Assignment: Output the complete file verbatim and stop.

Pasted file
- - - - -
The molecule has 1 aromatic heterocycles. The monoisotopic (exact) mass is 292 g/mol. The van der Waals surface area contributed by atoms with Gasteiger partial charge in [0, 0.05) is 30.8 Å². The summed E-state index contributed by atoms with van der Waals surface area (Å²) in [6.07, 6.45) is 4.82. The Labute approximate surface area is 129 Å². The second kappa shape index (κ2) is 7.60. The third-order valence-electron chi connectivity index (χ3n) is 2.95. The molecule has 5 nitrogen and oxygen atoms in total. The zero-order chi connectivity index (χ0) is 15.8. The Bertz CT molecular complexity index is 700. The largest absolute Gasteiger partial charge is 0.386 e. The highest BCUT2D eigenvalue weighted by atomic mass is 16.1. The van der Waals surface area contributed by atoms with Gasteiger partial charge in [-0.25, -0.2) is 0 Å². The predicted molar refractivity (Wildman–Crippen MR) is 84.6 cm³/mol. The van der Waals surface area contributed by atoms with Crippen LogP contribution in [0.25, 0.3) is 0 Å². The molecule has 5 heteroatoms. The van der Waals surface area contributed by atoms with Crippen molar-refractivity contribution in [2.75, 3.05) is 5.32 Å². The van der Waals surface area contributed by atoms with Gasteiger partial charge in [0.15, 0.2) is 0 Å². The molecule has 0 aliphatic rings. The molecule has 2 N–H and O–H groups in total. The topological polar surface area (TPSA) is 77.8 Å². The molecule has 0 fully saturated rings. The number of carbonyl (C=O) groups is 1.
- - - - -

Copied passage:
The molecule has 1 aromatic heterocycles. The monoisotopic (exact) mass is 292 g/mol. The van der Waals surface area contributed by atoms with Gasteiger partial charge in [0, 0.05) is 30.8 Å². The summed E-state index contributed by atoms with van der Waals surface area (Å²) in [6.07, 6.45) is 4.82. The Labute approximate surface area is 129 Å². The second kappa shape index (κ2) is 7.60. The third-order valence-electron chi connectivity index (χ3n) is 2.95. The molecule has 5 nitrogen and oxygen atoms in total. The zero-order chi connectivity index (χ0) is 15.8. The Bertz CT molecular complexity index is 700. The largest absolute Gasteiger partial charge is 0.386 e. The highest BCUT2D eigenvalue weighted by atomic mass is 16.1. The van der Waals surface area contributed by atoms with Gasteiger partial charge in [-0.25, -0.2) is 0 Å². The predicted molar refractivity (Wildman–Crippen MR) is 84.6 cm³/mol. The van der Waals surface area contributed by atoms with Crippen LogP contribution in [0.25, 0.3) is 0 Å². The molecule has 5 heteroatoms. The van der Waals surface area contributed by atoms with Crippen molar-refractivity contribution in [2.75, 3.05) is 5.32 Å². The van der Waals surface area contributed by atoms with Gasteiger partial charge in [0.15, 0.2) is 0 Å². The molecule has 0 aliphatic rings. The molecule has 2 N–H and O–H groups in total. The topological polar surface area (TPSA) is 77.8 Å². The molecule has 0 fully saturated rings. The number of carbonyl (C=O) groups is 1.